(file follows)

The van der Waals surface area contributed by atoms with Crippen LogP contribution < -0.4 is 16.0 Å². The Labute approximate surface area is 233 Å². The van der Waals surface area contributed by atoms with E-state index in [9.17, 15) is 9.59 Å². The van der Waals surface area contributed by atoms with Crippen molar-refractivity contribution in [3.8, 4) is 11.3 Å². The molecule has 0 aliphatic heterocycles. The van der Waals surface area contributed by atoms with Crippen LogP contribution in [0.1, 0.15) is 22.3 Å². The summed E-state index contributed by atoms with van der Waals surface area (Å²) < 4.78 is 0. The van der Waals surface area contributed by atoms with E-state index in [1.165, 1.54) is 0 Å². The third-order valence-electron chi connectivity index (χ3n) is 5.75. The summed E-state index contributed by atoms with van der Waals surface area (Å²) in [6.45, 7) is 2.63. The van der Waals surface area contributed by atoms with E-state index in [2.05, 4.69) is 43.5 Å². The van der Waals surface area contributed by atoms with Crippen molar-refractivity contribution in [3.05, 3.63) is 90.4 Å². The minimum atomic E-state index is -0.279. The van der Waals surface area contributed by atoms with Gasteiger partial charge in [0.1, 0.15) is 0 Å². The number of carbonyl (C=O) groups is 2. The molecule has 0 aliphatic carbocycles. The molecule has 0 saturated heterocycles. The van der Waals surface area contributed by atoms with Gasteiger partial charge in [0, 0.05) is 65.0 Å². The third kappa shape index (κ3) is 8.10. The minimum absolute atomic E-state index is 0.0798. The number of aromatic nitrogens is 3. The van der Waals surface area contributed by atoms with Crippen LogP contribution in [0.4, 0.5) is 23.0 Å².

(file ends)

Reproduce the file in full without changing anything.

The van der Waals surface area contributed by atoms with Crippen LogP contribution < -0.4 is 16.0 Å². The Labute approximate surface area is 233 Å². The van der Waals surface area contributed by atoms with E-state index in [9.17, 15) is 9.59 Å². The van der Waals surface area contributed by atoms with Crippen molar-refractivity contribution in [3.8, 4) is 11.3 Å². The molecule has 0 aliphatic heterocycles. The van der Waals surface area contributed by atoms with Crippen LogP contribution in [0.1, 0.15) is 22.3 Å². The summed E-state index contributed by atoms with van der Waals surface area (Å²) < 4.78 is 0. The van der Waals surface area contributed by atoms with E-state index in [1.165, 1.54) is 0 Å². The third-order valence-electron chi connectivity index (χ3n) is 5.75. The summed E-state index contributed by atoms with van der Waals surface area (Å²) in [6.45, 7) is 2.63. The van der Waals surface area contributed by atoms with E-state index in [2.05, 4.69) is 43.5 Å². The van der Waals surface area contributed by atoms with Crippen molar-refractivity contribution in [3.05, 3.63) is 90.4 Å². The minimum atomic E-state index is -0.279. The van der Waals surface area contributed by atoms with Gasteiger partial charge in [0.1, 0.15) is 0 Å². The number of carbonyl (C=O) groups is 2. The molecule has 0 aliphatic carbocycles. The molecule has 0 saturated heterocycles. The van der Waals surface area contributed by atoms with Gasteiger partial charge in [0, 0.05) is 65.0 Å². The third kappa shape index (κ3) is 8.10. The minimum absolute atomic E-state index is 0.0798. The number of aromatic nitrogens is 3. The van der Waals surface area contributed by atoms with Crippen LogP contribution in [0.4, 0.5) is 23.0 Å².